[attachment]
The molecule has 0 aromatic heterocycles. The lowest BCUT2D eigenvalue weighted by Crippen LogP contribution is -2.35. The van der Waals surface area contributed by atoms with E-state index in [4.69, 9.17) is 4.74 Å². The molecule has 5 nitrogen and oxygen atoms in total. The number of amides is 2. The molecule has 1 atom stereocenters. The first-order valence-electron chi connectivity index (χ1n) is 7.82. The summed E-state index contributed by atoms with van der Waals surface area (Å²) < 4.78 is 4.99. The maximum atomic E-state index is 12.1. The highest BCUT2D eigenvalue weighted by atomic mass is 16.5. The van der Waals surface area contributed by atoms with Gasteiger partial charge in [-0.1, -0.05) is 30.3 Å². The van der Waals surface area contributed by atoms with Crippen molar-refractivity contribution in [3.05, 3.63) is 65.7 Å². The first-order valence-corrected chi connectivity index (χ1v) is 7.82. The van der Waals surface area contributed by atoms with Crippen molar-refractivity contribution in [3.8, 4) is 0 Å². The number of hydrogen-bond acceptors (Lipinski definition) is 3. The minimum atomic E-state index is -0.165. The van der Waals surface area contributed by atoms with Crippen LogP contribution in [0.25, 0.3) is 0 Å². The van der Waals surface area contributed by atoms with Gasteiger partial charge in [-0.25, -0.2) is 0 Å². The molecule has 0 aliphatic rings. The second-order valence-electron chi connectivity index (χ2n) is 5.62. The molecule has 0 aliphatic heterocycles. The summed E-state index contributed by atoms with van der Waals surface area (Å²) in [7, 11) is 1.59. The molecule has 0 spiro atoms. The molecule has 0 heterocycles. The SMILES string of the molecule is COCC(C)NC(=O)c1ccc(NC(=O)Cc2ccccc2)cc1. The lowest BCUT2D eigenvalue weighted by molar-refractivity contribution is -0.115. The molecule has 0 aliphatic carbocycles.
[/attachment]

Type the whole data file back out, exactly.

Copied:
The molecule has 0 aromatic heterocycles. The lowest BCUT2D eigenvalue weighted by Crippen LogP contribution is -2.35. The van der Waals surface area contributed by atoms with E-state index in [4.69, 9.17) is 4.74 Å². The molecule has 5 nitrogen and oxygen atoms in total. The number of amides is 2. The molecule has 1 atom stereocenters. The first-order valence-electron chi connectivity index (χ1n) is 7.82. The summed E-state index contributed by atoms with van der Waals surface area (Å²) < 4.78 is 4.99. The maximum atomic E-state index is 12.1. The highest BCUT2D eigenvalue weighted by atomic mass is 16.5. The van der Waals surface area contributed by atoms with Gasteiger partial charge in [-0.1, -0.05) is 30.3 Å². The van der Waals surface area contributed by atoms with Crippen molar-refractivity contribution in [3.05, 3.63) is 65.7 Å². The first-order valence-corrected chi connectivity index (χ1v) is 7.82. The van der Waals surface area contributed by atoms with Crippen molar-refractivity contribution in [3.8, 4) is 0 Å². The number of hydrogen-bond acceptors (Lipinski definition) is 3. The minimum atomic E-state index is -0.165. The van der Waals surface area contributed by atoms with Crippen LogP contribution in [0.25, 0.3) is 0 Å². The van der Waals surface area contributed by atoms with Gasteiger partial charge in [-0.25, -0.2) is 0 Å². The molecule has 0 aliphatic rings. The second-order valence-electron chi connectivity index (χ2n) is 5.62. The molecule has 0 aliphatic heterocycles. The summed E-state index contributed by atoms with van der Waals surface area (Å²) in [7, 11) is 1.59. The molecule has 0 spiro atoms. The molecule has 0 heterocycles. The SMILES string of the molecule is COCC(C)NC(=O)c1ccc(NC(=O)Cc2ccccc2)cc1. The lowest BCUT2D eigenvalue weighted by molar-refractivity contribution is -0.115. The molecule has 0 aliphatic carbocycles.